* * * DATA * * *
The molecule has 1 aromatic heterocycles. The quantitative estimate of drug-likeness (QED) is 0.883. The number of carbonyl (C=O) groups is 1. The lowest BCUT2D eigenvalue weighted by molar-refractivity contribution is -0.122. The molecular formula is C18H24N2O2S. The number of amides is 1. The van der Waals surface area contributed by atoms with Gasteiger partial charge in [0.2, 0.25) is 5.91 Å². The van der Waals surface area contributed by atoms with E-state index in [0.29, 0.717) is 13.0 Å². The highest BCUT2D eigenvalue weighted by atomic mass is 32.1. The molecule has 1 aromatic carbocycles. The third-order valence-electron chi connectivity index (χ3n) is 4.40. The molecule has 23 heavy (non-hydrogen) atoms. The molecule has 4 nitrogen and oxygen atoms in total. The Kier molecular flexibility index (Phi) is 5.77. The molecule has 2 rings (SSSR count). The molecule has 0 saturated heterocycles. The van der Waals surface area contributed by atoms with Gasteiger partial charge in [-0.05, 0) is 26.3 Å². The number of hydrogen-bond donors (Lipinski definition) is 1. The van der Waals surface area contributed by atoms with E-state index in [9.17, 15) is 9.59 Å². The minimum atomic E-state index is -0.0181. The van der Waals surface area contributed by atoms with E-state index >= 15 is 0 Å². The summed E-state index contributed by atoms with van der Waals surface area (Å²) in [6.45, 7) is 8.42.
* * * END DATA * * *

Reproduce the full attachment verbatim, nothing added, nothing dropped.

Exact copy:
The molecule has 1 aromatic heterocycles. The quantitative estimate of drug-likeness (QED) is 0.883. The number of carbonyl (C=O) groups is 1. The lowest BCUT2D eigenvalue weighted by molar-refractivity contribution is -0.122. The molecular formula is C18H24N2O2S. The number of amides is 1. The van der Waals surface area contributed by atoms with Gasteiger partial charge in [0.2, 0.25) is 5.91 Å². The van der Waals surface area contributed by atoms with E-state index in [0.29, 0.717) is 13.0 Å². The highest BCUT2D eigenvalue weighted by atomic mass is 32.1. The molecule has 1 aromatic carbocycles. The third-order valence-electron chi connectivity index (χ3n) is 4.40. The molecule has 23 heavy (non-hydrogen) atoms. The molecule has 4 nitrogen and oxygen atoms in total. The Kier molecular flexibility index (Phi) is 5.77. The molecule has 2 rings (SSSR count). The molecule has 0 saturated heterocycles. The van der Waals surface area contributed by atoms with Gasteiger partial charge in [-0.05, 0) is 26.3 Å². The number of hydrogen-bond donors (Lipinski definition) is 1. The van der Waals surface area contributed by atoms with E-state index in [9.17, 15) is 9.59 Å². The minimum atomic E-state index is -0.0181. The van der Waals surface area contributed by atoms with E-state index >= 15 is 0 Å². The summed E-state index contributed by atoms with van der Waals surface area (Å²) in [6.45, 7) is 8.42.